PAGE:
Ayat Ahmad is from Judaidat Artouz in Damascus countryside. She is a civil activist, she studied French Literature for one year and couldn’t continue because she was detained in 2009. She left to Turkey in 2013 where she continued her activity in supporting women. She moved to France in 2015 and she is currently a member of SWPM
Ayat Ahmad participated in the demonstrations early in the revolution, which met an old desire she had for revolting against the corrupt and oppressive regime, after her first experience of detention when she was still very young. She was a college student in 2009 when she was arrested by the Assad regime, accusing her with the charges of “weakening national sentiment and infringing prestige of the state”. She was arrested once again in 2012, after which the issue of detainees, especially female political detainees, became her cause which she says that she is willing to spend her life advocating it.
Ayat says that after the liberation of Ghota, Islamic factions took control over the area, which limited the movement of female and male activists. She was also under direct personal threat as an activist, so she had to take the decision to leave Ghota, and indeed, she was among the last convoy that was “smuggled” through al-Otaiba area out of Ghota, with the beginning of the siege of the area. The convoy included women, children, wounded people and defected soldiers. It was a scary journey in which they were subject to ambushes and bombardment, until she reached the north of Syria, where she moved between the citie of Azaz, Afrin and Jandires. She made acquaintances with people in charge of the media offices there and civil society organizations. Then she moved to Turkey where she worked for two and a half years with organizations and associations that support the empowerment of women, especially women released from detention, through developmental programs.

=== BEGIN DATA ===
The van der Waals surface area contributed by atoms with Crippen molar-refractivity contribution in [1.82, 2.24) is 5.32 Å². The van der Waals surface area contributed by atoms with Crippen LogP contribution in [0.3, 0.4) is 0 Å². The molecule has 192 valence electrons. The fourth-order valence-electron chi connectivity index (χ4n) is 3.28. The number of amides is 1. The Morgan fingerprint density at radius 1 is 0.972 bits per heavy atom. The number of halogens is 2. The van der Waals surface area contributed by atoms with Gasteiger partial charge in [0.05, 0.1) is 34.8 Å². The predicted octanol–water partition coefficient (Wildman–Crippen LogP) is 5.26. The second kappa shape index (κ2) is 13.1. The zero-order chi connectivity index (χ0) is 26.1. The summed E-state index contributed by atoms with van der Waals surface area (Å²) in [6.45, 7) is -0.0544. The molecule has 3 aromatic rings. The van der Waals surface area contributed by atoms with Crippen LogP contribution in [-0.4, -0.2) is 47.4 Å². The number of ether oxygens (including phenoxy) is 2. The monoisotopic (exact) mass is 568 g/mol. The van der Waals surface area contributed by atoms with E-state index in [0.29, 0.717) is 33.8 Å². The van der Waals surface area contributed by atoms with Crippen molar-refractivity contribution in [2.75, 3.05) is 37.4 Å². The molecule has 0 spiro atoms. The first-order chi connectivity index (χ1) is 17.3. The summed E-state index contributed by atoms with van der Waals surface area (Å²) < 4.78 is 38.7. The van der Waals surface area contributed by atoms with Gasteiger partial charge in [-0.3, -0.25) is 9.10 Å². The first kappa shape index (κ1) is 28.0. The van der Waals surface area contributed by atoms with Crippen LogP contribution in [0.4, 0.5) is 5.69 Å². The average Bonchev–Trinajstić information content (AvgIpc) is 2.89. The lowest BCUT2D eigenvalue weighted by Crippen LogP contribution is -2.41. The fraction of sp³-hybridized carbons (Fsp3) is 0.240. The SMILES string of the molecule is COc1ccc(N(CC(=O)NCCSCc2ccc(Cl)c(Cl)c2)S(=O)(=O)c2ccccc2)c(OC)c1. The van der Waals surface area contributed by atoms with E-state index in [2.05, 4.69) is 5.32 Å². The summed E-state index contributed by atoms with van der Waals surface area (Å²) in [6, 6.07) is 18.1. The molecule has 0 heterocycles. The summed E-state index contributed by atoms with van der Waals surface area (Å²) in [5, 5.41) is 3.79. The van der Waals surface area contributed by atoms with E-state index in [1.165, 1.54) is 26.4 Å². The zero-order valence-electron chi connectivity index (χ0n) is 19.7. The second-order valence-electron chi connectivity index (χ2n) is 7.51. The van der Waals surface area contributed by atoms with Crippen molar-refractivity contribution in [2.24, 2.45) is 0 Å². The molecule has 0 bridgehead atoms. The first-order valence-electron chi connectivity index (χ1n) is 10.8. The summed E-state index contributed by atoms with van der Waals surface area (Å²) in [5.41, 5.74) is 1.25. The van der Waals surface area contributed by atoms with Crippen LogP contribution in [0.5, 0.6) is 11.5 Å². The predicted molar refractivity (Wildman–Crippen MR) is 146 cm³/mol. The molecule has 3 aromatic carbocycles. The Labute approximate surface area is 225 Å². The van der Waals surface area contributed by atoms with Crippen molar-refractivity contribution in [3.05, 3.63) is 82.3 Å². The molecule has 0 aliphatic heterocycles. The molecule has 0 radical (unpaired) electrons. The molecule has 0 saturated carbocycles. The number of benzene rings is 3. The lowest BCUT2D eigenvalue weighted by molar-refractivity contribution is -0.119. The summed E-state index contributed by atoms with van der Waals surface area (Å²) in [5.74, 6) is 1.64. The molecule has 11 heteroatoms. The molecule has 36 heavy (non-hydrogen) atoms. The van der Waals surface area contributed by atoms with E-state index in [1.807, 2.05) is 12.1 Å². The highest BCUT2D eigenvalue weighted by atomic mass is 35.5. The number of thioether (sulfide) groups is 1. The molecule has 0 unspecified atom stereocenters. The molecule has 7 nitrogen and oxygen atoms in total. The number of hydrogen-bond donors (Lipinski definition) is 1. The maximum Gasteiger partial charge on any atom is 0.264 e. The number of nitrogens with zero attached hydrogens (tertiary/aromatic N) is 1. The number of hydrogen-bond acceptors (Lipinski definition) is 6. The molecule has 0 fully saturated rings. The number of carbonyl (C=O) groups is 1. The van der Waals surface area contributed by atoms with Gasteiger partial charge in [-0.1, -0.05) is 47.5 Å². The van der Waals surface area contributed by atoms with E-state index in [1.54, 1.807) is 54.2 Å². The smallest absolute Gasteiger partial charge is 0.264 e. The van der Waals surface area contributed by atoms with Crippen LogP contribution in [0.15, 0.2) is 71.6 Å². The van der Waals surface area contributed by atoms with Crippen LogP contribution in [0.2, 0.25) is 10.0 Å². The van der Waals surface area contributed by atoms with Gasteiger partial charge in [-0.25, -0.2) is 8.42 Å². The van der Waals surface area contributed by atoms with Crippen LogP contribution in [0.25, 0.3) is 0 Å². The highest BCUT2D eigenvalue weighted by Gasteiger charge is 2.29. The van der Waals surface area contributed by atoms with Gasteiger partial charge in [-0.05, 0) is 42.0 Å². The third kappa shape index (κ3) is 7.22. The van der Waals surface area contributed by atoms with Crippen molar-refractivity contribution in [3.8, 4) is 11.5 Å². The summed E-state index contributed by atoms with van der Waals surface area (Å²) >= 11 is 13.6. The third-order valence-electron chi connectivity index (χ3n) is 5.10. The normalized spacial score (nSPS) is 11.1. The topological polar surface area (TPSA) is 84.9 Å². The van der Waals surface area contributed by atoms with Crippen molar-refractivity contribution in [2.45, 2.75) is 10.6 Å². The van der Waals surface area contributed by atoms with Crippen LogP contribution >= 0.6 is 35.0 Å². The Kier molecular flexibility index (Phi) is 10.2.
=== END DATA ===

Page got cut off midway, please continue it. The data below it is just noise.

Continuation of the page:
In 2015, Ayat decided to move to France, due to the difficulty in acquiring residency permit and other documents necessary for the future of her two children in Turkey. Today she is studying French in Toulouse in France, in order to continue studying journalism, in addition to her work in theater, which focuses on the cause of detainees and forcibly disappeared persons.
“Joining SWPM was the first political step I made, out of my recognition of the need to create national political awareness, independent from any agendas. Through SWPM I want to play my role genuinely and effectively in community and in the political arena as a Syrian citizen.”
Ayat says that since the beginning of the revolution, she refused the term ‘opposition’ because it implies recognition of the regime. She insisted to use the word ‘revolution’, however she believes that this revolution was subject to a lot of abuse. She faced several challenges, including the subordination to foreign agendas, such as Qatar, Saudi Arabia and Turkey, which influenced the political work in general.